Administrator Zolfo Cooper confirmed yesterday that American Greetings, one of Clinton’s biggest suppliers, had paid $37m (£24m) to buy the ailing retailer’s brand and assets including 397 stores.
Clintons was forced into administration last month after American Greetings, which was already owed £25m, decided to call in a £35m loan it had bought from the card group’s lenders Royal Bank of Scotland and Barclays.
Zolfo Cooper has already shut around 350 stores employing about 2,800 full and part-time staff, cutting its estate in half.
Jones Day, the law firm acting on behalf of American Greetings, said the deal would allow Clintons to liquidate its remaining assets and pay off creditors.
The stores account for around $315m (£202m) in annual revenues.
Under the agreement, Clinton Cards still owes $19m to American Greetings, a sum that is expected to be largely repaid through the liquidation of other assets in a process that could take up to a year.
Jones Day warned that the exact number of stores acquired “will be dependent on negotiations with landlords at each respective location.”
The group, which had debts of £100m, has been struggling with competition from internet and supermarket retailers and a weak UK economy that has sapped the spending power of British consumers.
Darcy Willson-Rymer, a former Starbucks executive who was hired as chief executive last October with the formidable task of turning around the chain, had been due to present a strategic review of the business.
American Greetings chief executive Zev Weiss said: “We believe that properly managed, and with the appropriate capital structure, Clinton Cards can be both an important and profitable retailer in the specialty channel of distribution over the long term.”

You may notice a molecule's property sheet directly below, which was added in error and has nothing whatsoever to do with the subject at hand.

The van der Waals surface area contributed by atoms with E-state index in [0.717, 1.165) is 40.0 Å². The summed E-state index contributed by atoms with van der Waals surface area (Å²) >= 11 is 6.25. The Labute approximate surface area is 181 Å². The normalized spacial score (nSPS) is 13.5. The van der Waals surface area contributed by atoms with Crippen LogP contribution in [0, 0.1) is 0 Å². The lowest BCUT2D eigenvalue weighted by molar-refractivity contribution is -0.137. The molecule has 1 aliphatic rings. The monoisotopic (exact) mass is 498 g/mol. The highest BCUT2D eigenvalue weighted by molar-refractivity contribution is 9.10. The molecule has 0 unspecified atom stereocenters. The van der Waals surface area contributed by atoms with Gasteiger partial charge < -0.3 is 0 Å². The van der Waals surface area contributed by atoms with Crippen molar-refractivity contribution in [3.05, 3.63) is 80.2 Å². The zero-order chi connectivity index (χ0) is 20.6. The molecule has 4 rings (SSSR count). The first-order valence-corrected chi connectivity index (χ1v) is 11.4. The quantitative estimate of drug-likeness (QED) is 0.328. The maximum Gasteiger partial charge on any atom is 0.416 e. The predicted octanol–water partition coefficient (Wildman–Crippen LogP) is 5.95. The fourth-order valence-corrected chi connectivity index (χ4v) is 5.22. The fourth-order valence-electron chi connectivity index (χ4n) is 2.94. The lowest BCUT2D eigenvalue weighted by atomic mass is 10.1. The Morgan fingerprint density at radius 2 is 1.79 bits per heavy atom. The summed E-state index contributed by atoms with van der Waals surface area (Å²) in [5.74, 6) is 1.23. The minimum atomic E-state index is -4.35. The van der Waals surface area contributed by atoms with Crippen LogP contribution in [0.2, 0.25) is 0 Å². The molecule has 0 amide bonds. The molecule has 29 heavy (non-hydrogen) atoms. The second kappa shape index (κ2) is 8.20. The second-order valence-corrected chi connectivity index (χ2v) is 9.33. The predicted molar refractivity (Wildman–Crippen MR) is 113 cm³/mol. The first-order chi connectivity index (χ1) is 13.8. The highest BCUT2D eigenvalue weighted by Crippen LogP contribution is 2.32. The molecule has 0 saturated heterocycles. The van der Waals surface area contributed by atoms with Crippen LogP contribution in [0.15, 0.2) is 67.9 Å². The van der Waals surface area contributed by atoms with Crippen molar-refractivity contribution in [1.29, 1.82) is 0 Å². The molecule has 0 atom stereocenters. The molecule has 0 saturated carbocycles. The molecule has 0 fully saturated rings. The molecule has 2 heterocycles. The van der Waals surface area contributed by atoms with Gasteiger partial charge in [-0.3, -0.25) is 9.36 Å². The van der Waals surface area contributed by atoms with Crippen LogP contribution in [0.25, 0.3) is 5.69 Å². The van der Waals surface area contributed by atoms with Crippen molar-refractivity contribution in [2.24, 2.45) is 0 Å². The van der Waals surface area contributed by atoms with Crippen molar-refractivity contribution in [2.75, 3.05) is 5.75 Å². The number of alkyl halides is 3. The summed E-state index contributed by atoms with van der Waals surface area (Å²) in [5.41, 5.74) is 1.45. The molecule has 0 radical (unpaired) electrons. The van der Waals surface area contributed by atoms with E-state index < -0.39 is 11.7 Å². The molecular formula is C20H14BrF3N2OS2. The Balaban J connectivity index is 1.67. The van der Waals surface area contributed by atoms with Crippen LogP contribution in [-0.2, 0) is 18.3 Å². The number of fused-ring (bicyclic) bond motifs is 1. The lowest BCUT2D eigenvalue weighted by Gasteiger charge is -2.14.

ADVISERS JONES DAY
Law firm Jones Day advised Lakeshore Lending, the subsidiary of American Greetings, on its acquisition of Clinton Cards from its administrator Zolfo Cooper. The Jones Day team acting on the rescue deal included partners Corinne Ball, Michael Rutstein and Andrew Rotenberg.
Ball, responsible for the business restructuring side of the deal, led a team of attorneys representing car-maker Chrysler during its successful reorganisation in 2009.
Michael Rutstein has previously acted for Connaught and subsequently, the firm’s administrators with regard to its disposal of gas and electricity business.
Andrew Rotenberg led a team of lawyers counseling lenders and bondholders during the Autodis, Hellas, Nybron, Thomson, and Waterford Wedgwood restructurings.
Meanwhile Peter Saville, Simon Freakley and Anne O’Keefe, three partners at Zolfo Cooper, acted as joint administrators over Clinton Cards yesterday. In May last year, Zolfo was appointed as administrator to womenswear chain Jane Norman, which was sold to Edinburgh Woollen Mill, and more recently was involved in the rescue of toy-maker Hawkins Bazaar. Saville, who joined Zolfo in 1995, has been lead administrator on a number of retail deals.